NHS England has today announced that a walk-in community pharmacy-based ‘Sore Throat Test and Treat’ service has been selected for inclusion in the National Innovation Accelerator (NIA) programme, a scheme designed to help with the adoption of promising new treatments and technologies.
Responding to the news, Pharmacy Voice has stated:
Today’s announcement is a welcome recognition of the potential community pharmacies have to deliver high impact services that are accessible to patients, relieve pressure on GP surgeries, help the NHS save money and contribute to a major public health priority. This kind of innovative and simple, but potentially transformative, intervention is just one example of how community pharmacists and their teams can contribute to the Government’s plans for a more sustainable NHS, and is precisely the kind of initiative we have been urging them to support.
Antimicrobial resistance is one of the most significant public health challenges we face globally, so new approaches to tackling inappropriate use of antibiotics are essential. As the country’s medicines experts – all acutely aware of the impending antibiotics crisis and many already signed up as Antibiotic Guardians – community pharmacists are ideally placed to be at the forefront of the national effort to address this issue.
Data from the Boots pilot initiative, which ran across 35 of their pharmacies, shows not only that pharmacists can do this, but that the service can help ensure only people who test positive for a bacterial infection receive an antibiotic treatment – just 9.8% of patients who accessed the service in the published study. Just under half of those people who did not test positive for a bacterial infection said they would have sought a GP appointment had they not been able to access this service.
However, for community pharmacists and their teams to be in a position to fulfil this type of role on a larger scale we need a wide, sustainable network of community pharmacies that are open, staffed and have the confidence to invest in the development of new services, which is a far cry from the uncertainty created by the funding cuts recently imposed on the sector.
Pharmacy Voice CEO Rob Darracott commented:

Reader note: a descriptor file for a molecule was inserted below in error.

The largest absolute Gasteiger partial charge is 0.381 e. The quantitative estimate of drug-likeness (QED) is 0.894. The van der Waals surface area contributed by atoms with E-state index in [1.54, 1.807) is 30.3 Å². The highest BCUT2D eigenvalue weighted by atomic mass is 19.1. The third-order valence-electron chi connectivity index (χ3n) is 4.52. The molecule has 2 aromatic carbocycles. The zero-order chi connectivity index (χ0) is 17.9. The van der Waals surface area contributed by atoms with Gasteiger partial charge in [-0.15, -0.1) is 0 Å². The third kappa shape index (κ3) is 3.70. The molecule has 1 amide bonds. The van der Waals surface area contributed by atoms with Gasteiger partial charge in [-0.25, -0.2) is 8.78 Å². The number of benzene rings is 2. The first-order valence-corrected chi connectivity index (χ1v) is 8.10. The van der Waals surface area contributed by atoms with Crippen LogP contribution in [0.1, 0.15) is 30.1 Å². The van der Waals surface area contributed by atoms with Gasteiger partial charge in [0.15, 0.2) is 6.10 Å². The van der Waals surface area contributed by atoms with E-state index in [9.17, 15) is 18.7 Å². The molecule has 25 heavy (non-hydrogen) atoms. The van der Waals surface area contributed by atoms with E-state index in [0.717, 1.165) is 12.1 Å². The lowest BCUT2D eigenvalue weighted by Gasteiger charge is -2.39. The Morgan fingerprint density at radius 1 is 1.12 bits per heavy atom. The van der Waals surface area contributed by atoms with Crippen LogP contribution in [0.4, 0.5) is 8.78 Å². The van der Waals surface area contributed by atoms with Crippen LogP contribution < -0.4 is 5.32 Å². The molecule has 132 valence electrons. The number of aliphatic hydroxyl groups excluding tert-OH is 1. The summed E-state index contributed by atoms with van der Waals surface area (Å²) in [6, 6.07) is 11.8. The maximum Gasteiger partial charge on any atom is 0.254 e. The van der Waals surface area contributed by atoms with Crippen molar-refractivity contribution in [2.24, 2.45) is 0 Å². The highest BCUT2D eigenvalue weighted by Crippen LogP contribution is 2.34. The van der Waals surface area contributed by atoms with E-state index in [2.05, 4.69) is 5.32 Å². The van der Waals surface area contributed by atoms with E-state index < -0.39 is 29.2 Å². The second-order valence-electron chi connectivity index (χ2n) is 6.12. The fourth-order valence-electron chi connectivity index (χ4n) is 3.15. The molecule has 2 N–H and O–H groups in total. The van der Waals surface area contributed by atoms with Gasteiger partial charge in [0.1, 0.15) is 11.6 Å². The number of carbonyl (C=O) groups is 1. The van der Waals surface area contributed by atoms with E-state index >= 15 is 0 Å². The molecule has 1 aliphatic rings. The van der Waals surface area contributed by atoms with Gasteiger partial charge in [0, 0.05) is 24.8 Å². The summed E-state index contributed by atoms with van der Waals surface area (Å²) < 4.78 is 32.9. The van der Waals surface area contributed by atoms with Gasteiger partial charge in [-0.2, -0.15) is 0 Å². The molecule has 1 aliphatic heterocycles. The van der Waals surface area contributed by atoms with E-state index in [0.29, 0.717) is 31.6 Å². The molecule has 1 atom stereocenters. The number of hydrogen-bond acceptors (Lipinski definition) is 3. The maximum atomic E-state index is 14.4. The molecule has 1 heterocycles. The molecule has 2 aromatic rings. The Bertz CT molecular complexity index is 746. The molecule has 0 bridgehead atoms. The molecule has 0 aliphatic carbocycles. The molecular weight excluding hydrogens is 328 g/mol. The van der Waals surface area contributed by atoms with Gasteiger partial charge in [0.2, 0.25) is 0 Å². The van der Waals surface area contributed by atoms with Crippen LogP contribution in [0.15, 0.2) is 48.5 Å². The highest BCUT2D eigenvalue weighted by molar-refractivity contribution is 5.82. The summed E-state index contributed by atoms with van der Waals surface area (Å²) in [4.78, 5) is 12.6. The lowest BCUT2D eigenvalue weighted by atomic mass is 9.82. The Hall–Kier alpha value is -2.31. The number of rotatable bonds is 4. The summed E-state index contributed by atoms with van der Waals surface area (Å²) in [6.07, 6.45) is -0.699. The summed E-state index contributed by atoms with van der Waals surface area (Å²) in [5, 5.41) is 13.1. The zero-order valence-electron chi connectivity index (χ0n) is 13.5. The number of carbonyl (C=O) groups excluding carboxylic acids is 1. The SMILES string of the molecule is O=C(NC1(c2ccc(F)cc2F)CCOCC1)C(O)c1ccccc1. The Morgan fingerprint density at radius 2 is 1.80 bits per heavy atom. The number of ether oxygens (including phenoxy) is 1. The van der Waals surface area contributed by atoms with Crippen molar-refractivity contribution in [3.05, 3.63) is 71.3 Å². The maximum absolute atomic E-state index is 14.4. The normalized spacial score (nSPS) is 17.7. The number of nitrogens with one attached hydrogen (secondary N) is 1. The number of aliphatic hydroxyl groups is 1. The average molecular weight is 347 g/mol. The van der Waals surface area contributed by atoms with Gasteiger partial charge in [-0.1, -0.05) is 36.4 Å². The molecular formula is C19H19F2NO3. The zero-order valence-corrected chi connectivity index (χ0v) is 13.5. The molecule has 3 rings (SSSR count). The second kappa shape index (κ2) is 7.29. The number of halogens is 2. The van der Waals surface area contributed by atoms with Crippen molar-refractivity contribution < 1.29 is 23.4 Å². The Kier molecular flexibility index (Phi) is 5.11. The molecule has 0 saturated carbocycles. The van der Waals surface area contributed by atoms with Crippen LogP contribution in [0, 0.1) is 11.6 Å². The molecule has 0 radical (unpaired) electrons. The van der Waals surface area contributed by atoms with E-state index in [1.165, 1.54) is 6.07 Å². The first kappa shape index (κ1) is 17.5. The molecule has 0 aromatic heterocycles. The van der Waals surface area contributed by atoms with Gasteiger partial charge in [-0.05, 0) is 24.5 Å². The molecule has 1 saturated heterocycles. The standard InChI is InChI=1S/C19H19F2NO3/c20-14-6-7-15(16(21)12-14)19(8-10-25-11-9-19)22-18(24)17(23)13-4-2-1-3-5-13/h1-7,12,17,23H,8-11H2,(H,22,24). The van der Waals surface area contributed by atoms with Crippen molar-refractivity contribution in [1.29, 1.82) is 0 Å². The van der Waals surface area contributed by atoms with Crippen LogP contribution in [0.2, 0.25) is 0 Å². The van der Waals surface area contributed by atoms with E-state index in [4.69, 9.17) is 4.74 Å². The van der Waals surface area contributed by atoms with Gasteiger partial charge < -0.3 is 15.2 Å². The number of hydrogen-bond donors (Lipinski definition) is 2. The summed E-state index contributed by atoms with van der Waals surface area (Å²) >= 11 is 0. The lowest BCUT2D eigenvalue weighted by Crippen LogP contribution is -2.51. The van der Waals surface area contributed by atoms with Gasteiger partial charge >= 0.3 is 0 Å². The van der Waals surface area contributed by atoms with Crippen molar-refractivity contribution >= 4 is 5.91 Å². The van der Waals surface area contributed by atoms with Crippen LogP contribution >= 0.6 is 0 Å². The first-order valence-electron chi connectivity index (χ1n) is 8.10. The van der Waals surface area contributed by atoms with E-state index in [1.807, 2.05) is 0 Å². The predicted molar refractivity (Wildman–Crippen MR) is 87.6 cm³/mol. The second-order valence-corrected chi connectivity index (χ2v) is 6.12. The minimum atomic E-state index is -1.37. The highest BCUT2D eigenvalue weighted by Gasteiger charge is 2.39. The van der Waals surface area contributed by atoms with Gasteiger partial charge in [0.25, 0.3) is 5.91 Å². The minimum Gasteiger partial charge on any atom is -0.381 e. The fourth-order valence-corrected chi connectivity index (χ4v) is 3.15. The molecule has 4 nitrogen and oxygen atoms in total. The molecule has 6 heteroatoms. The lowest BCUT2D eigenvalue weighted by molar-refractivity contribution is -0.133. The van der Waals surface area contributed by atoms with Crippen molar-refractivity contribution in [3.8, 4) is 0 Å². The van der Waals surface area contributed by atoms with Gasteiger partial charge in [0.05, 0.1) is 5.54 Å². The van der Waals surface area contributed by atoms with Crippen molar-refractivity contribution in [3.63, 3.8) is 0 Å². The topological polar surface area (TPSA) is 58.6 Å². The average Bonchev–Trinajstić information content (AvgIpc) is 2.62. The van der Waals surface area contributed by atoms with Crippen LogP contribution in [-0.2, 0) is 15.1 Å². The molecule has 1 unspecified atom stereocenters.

“The Government is currently in the process of undermining the pharmacy network through the imposition of funding cuts which sees many pharmacies considering the scope of the services they offer, their opening hours and their staffing. This welcome recognition of a community pharmacy extended service highlights the inconsistency of the NHS’s stated desire to integrate community pharmacy services into the health and care system with the policy and funding decisions being taken by the Treasury and Department of Health.
“We also need to be clear that, as far as we understand it, this is not an announcement of a new NHS service that is actually going to be available across the country at this stage. The National Innovation Accelerator (NIA) Programme provides an opportunity to explore and test how new, evidence-based interventions can be scaled-up and rolled out to provide greater patient benefit and improve health outcomes.
“If the NHS and Government are serious about working with the community pharmacy sector to develop and embed this type of initiative then we need partnerships not cuts. This services demonstrates that community pharmacy can be innovative and evidence-focused. Now is the time for the NHS and Government to move beyond soundbites and pilot projects, to make a firm commitment to both the public and community pharmacy teams that this is the kind of role they see them playing in future, and invest in it properly.”